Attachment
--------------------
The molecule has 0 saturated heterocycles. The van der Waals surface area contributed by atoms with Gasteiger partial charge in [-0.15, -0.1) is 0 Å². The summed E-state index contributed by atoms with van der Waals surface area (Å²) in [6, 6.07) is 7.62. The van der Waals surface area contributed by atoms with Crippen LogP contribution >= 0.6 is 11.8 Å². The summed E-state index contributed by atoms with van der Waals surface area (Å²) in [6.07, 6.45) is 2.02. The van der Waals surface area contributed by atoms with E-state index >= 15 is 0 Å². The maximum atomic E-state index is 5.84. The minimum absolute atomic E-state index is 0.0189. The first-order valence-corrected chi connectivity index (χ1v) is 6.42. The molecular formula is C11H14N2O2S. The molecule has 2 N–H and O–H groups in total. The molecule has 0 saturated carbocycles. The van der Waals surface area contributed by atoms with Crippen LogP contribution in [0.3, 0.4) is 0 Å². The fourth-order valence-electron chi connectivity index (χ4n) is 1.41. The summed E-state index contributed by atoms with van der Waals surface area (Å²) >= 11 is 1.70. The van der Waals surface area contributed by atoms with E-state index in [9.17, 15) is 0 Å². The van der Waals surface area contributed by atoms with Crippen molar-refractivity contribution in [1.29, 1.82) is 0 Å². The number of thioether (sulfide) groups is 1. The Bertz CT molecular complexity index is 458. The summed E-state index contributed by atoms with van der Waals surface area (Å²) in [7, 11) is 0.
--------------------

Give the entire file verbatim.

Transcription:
The molecule has 0 saturated heterocycles. The van der Waals surface area contributed by atoms with Gasteiger partial charge in [-0.15, -0.1) is 0 Å². The summed E-state index contributed by atoms with van der Waals surface area (Å²) in [6, 6.07) is 7.62. The van der Waals surface area contributed by atoms with Crippen LogP contribution >= 0.6 is 11.8 Å². The summed E-state index contributed by atoms with van der Waals surface area (Å²) in [6.07, 6.45) is 2.02. The van der Waals surface area contributed by atoms with E-state index >= 15 is 0 Å². The maximum atomic E-state index is 5.84. The minimum absolute atomic E-state index is 0.0189. The first-order valence-corrected chi connectivity index (χ1v) is 6.42. The molecular formula is C11H14N2O2S. The molecule has 2 N–H and O–H groups in total. The molecule has 0 saturated carbocycles. The van der Waals surface area contributed by atoms with Crippen LogP contribution in [0.3, 0.4) is 0 Å². The fourth-order valence-electron chi connectivity index (χ4n) is 1.41. The summed E-state index contributed by atoms with van der Waals surface area (Å²) >= 11 is 1.70. The van der Waals surface area contributed by atoms with E-state index in [9.17, 15) is 0 Å². The van der Waals surface area contributed by atoms with Crippen molar-refractivity contribution in [1.29, 1.82) is 0 Å². The number of thioether (sulfide) groups is 1. The Bertz CT molecular complexity index is 458. The summed E-state index contributed by atoms with van der Waals surface area (Å²) in [7, 11) is 0.